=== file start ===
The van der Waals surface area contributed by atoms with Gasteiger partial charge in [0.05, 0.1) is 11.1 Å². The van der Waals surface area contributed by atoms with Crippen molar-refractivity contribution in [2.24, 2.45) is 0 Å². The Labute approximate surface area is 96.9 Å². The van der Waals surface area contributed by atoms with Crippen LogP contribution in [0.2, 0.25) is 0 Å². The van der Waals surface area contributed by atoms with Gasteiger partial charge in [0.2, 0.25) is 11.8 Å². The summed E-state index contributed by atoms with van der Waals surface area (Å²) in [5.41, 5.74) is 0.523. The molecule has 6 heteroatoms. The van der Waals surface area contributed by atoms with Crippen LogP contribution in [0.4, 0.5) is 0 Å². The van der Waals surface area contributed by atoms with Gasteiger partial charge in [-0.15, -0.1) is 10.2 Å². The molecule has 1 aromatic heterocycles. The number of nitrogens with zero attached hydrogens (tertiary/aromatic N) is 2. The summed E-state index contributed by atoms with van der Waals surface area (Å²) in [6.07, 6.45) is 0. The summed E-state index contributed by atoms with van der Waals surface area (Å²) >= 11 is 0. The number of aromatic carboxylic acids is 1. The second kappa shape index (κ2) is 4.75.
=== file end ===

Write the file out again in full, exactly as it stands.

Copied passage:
The van der Waals surface area contributed by atoms with Gasteiger partial charge in [0.05, 0.1) is 11.1 Å². The van der Waals surface area contributed by atoms with Crippen molar-refractivity contribution in [2.24, 2.45) is 0 Å². The Labute approximate surface area is 96.9 Å². The van der Waals surface area contributed by atoms with Crippen LogP contribution in [0.2, 0.25) is 0 Å². The van der Waals surface area contributed by atoms with Gasteiger partial charge in [0.2, 0.25) is 11.8 Å². The summed E-state index contributed by atoms with van der Waals surface area (Å²) in [5.41, 5.74) is 0.523. The molecule has 6 heteroatoms. The van der Waals surface area contributed by atoms with Crippen LogP contribution in [0.4, 0.5) is 0 Å². The van der Waals surface area contributed by atoms with Gasteiger partial charge in [-0.15, -0.1) is 10.2 Å². The molecule has 1 aromatic heterocycles. The number of nitrogens with zero attached hydrogens (tertiary/aromatic N) is 2. The summed E-state index contributed by atoms with van der Waals surface area (Å²) in [6.07, 6.45) is 0. The summed E-state index contributed by atoms with van der Waals surface area (Å²) >= 11 is 0. The number of aromatic carboxylic acids is 1. The second kappa shape index (κ2) is 4.75.